My best friend Evan and I have discussed our favorite love songs for over twenty-five years. Many of them made mixtapes to old girlfriends and potential paramours, often over-analyzed and scrutinized for their timelessness and sheer emotional gravity and weight. Today our digital devices have replaced our old mixtapes, but a list is still a list. Evan suggested that we pick ten songs, any genre, to celebrate the Hallmark card holiday that most Americans celebrate on February 14th. I wasn't sure I was the right romantic for the job, but what the hell, I'd give my love jones a spin. Omissions are easy when it's a list this short, but I hope you'll still find my song selection devastatingly emotional and uplifting.
- "Have A Little Faith" - A perfect musical moment. John Hiatt's simple, evocative acoustic piano and vocal ballad helped me through my first tragic love break up in the late '80s. I wore out my vinyl copy as I played it over and over and over again as I desperately looked for reasons why my relationship had failed. Even today, I am still flooded with those raw emotions whenever I hear it.
- "God Only Knows" - There are many almost-nailed-it covers but Brian Wilson's original on The Beach Boys Pet Sounds crushes them all. Religious epiphany for me and probably many others. "Good Vibrations" may be my favorite pop record, but as far as sheer emoting, this can not be topped. And the song's production and arrangement is equally breathtaking. A tour de force on so many levels.
- "Love Reign O'er Me" - I recently happened upon this Quadrophenia cover while surfing YouTube. Already a huge fan of Daltrey's vocal take and one of my favorite Who songs, I was floored watching soul singer Bettye LaVette lay bare her soul at the 2008 Kennedy Honors ceremony; dramatic to say the least. It can also be found on her last album, Interpretations: The British Rock Songbook.
- "It's A Sin When You Love Somebody" - Jimmy Webb is one extraordinary songwriter and I was really hard pressed to decide which version of this extraordinary song about love and all of her trappings I preferred. I really hail Glenn Campbell's cover but Joe Cocker's cover on I Can Stand A Little Rain got the nod as it's the version that made more mixtapes. Plus Mr. Webb wrote an extremely moving arrangement for the album.
- "How Can You Mend A Broken Heart" - What can I say that the title doesn't? This Bee Gees pop classic stands the test of time. However, I picked Al Green's mournful, soulful version off of his 1972 Let's Stay Together for this list. He simply makes the song his own. A master class in emoting.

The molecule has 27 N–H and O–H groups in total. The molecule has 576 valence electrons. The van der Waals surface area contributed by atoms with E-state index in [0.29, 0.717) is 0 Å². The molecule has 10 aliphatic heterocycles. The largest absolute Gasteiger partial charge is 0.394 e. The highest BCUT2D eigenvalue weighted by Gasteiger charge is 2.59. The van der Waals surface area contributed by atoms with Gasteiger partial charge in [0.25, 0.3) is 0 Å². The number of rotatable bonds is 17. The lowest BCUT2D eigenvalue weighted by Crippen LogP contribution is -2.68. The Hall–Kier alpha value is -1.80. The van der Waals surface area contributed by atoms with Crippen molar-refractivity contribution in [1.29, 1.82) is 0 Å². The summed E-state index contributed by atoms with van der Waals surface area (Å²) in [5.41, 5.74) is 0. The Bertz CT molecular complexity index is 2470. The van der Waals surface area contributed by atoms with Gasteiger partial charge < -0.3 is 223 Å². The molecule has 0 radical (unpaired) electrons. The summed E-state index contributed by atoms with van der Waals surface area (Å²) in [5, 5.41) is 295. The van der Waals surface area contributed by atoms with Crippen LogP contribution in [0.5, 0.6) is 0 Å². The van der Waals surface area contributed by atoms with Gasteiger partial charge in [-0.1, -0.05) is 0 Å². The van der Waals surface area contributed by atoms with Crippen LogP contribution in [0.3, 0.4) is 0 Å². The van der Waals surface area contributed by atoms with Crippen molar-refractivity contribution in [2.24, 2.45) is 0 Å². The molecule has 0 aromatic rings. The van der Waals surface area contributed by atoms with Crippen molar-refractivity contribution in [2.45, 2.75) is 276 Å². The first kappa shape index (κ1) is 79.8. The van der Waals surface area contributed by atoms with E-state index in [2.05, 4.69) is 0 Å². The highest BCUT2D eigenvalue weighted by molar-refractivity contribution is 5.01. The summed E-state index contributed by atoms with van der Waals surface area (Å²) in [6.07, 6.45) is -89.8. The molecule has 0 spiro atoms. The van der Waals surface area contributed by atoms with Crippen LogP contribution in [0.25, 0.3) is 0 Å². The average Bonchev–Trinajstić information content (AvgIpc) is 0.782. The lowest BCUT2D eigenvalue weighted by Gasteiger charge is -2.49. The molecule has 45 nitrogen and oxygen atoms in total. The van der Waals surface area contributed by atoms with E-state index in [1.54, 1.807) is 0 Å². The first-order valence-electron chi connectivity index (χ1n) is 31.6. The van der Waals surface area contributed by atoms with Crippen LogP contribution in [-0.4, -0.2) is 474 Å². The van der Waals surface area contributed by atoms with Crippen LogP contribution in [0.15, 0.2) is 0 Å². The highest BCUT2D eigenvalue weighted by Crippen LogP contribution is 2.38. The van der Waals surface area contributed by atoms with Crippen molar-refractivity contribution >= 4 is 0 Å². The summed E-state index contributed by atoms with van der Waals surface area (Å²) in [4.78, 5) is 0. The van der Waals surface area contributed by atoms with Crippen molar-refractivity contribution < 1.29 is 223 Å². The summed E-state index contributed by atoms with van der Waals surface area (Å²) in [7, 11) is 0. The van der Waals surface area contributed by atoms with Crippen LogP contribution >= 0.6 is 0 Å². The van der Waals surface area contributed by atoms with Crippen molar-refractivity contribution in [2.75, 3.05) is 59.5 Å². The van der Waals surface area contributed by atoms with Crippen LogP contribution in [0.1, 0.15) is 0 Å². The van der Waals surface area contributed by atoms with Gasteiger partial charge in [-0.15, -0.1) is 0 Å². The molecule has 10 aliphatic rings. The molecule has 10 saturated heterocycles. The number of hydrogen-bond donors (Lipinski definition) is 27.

- "I and Love and You" - The sheer emotional urgency convened by the music and the production nearly render the lyrics inconsequential. The Avett Brothers have written a timeless classic. It's as much about the loss of innocence as anything. I can't think of a modern love song that rivals it.
- "All In Love Is Fair" - Few American pop songwriters can top Stevie Wonder's output from the early/mid '70s. This gorgeous love ballad is from his 1973 masterpiece Innervisions and one of his most dynamic vocal performances ever captured on tape.
- "I Hope That I Don't Fall In Love With You" - Back in his youth, like many of us, Tom Waits was a hopeless romantic. This simple acoustic guitar Boho ballad from his 1973 debut Closing Time has made more mix tapes to old girlfriends that I can count.
- "A House Is Not A Home" - I don't know how Luther Vandross could bare so much of his soul with every vocal breath he breathed into his music; awe inspiring. He makes you believe that he lived every single line that he sings on this Burt Bacharach-Hal David classic. From his 1981 debut Never Too Much.
- "Into Temptation" - Another mixtape staple. This haunting pop-rock chestnut from the New Zealand pop-rock quartet Crowded House never fails to deliver the requisite emotional sucker punch. Lead singer Neil Finn remains one of my favorite modern day songwriters.
And let me add one more song, though it doesn't have lyrics but I can't help but mention that the Gershwin classic "Rhapsody in Blue" takes my heart on a journey every time I hear that opening two-and-a-half octave solo clarinet glissando. Originally composed for two pianos, Gershwin was immediately hailed by critics as "the man who brought jazz into the concert hall." I shall never grow weary of listening to the 1959 Leonard Bernstein/Columbia Symphony Orchestra version. It makes me swoon.
I could continue but I promised to keep my list to ten. I would invite you to share your comments and selections with me and the readers below.
Mr. Wright is the former editor-in-chief of Creem and Prince's New Power Generation magazines as well as a writer of films, fiction, and music. He is also a singer/songwriter who has released 4 solo CDs, and a member of the folk-rock quartet GIANTfingers. And before all of this he was a William Morris agent.